Set up a contact point - it can be an email, webpage or a facebook group. By default you will be given email, ensure that you check it regularly and that the execom has your up-to-date contact details.

Get in touch with the dean’s office. It helps getting approvals for student trips and funding.

Don’t hesitate to run a national selection as a tournament - it helps a lot with engagement, jurors and students like live debate more than grading reports. We have the organisation pack available, with grades and scoring sheets.

You may find it useful to use promotional materials and adapt them for your needs.

Cases of success

Here we present some successful cases of the IPT across different nations, as a result of the connections between a wider IPT community, help from local authorities and physics teachers and professionals.


In France, the IPT is an integral part of the curriculum of many universities that require a research component for the completion of bachelor degrees. Therefore, students take on IPT problems as research projects for their bachelors and master-level classes, and get credit and recognition for it. As a result of these actions, France is heavily invested in the IPT and has one of the biggest national selections every year, with approximately 12 universities.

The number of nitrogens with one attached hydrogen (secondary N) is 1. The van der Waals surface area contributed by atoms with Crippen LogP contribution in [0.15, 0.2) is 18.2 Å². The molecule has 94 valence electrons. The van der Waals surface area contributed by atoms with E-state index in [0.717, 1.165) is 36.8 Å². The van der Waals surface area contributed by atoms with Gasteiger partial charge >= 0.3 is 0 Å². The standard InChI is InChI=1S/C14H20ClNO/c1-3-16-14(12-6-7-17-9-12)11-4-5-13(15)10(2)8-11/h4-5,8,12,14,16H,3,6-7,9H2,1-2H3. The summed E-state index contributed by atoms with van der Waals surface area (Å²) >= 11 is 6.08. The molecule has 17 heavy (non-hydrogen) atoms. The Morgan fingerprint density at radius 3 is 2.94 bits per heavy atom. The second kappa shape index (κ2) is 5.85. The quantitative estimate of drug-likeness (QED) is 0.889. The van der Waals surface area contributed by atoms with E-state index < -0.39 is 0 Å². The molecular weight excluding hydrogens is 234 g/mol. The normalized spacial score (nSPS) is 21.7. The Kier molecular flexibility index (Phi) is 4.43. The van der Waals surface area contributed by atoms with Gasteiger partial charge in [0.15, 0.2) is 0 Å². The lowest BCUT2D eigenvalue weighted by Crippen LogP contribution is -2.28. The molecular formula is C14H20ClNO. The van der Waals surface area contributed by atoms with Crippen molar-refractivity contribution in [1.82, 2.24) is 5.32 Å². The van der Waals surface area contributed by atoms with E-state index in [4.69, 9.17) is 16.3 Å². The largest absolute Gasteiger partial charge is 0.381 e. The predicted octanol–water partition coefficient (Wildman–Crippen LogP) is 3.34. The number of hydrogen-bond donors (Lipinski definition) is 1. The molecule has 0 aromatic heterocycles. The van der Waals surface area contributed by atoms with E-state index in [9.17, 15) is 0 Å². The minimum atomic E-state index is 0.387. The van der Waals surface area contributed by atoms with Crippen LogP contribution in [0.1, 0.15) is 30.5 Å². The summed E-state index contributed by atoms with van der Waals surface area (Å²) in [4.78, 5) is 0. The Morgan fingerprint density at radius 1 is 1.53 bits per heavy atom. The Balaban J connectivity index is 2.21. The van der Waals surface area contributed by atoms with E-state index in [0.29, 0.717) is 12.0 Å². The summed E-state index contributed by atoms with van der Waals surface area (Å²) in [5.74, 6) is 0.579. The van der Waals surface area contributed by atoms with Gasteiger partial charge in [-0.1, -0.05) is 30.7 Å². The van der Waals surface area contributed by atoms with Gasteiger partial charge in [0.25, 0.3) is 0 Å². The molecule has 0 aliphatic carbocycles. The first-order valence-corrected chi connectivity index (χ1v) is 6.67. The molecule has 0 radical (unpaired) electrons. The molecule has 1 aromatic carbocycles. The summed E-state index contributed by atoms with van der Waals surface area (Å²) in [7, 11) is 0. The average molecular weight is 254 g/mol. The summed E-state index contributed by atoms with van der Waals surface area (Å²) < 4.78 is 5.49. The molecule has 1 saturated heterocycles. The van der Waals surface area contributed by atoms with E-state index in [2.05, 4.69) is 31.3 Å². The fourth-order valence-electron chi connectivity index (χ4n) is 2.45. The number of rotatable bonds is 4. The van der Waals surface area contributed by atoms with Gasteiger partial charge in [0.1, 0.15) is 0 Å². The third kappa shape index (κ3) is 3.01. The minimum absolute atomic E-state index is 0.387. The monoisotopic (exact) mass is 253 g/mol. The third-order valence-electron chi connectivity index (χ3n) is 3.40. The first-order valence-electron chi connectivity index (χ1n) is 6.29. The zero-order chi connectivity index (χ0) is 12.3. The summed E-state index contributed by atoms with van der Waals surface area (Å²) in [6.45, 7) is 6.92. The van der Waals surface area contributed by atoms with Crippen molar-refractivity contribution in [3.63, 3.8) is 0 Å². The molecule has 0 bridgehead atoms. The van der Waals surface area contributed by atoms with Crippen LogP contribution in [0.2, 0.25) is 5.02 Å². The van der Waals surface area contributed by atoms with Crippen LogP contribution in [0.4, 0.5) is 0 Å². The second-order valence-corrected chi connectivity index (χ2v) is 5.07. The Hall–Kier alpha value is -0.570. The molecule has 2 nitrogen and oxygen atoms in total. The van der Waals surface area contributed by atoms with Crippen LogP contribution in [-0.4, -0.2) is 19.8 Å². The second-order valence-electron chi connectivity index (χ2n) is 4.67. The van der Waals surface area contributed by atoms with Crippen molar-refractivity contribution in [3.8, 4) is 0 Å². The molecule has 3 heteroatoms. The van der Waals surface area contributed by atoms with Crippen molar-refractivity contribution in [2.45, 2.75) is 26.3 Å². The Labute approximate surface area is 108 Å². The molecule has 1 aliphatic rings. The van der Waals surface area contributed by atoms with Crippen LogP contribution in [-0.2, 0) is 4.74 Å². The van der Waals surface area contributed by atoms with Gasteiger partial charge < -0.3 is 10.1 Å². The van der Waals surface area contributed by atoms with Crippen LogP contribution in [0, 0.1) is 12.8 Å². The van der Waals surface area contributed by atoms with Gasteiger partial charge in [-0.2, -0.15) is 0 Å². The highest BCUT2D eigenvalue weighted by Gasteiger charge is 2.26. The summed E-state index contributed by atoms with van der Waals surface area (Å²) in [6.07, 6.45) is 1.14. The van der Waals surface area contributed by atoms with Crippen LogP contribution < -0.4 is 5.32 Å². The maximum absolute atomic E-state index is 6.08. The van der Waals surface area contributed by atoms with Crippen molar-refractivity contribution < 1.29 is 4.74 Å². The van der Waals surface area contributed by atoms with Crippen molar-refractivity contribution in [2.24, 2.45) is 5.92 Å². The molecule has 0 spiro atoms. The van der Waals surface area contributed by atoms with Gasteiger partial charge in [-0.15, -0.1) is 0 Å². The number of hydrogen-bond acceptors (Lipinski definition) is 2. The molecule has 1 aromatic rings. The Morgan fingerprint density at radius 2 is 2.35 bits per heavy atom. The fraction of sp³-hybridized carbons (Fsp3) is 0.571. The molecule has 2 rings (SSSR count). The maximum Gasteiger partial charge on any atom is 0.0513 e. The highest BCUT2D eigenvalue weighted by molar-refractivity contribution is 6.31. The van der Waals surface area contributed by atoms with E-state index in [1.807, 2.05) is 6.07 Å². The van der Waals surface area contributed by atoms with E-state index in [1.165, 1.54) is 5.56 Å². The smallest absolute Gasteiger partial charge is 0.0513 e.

In Switzerland, students can also work on IPT problems as part of their degrees, in the form of laboratory projects of different courses, thus getting credit and recognition for their work.


In Brazil, the IPT has spread across different states and reaches new universities every year. Social media campaigns and general contact of the representatives with different universities guaranteed the growth of the Brazilian Physicists’ Tournament. A common strategy is also to invite professors from different universities to judge the national selection– thus spreading the word about the tournament. Today, the IPT is also a part of the curriculum of approximately 4 Brazilian Universities, in the form of a laboratory class for bachelor’s and master’s students. Students get credit and recognition for their efforts in the competition.


In Canada, the strategy was to formalise the IPT as a proper club within the Science Undergraduate Society of McGill University, which guaranteed funding and other perks for the participation of students in the competition. Contacting professors of the different laboratory courses in the department also guaranteed that the IPT problems were also somehow integrated to the curriculum, as final projects. Research-focused courses, such as the Undergrad Research Project, can also entail IPT problems.


In the USA, the IPT team is part of the SPS (society of physics students) of Oklahoma State University, mainly conformed by undergraduate students, but also some PhD students coursing no more than their first 2 years, which is equivalent to be a master student in the US. IPT problems have served as projects of some student’s class since computational and experimental techniques can be applied to solve them.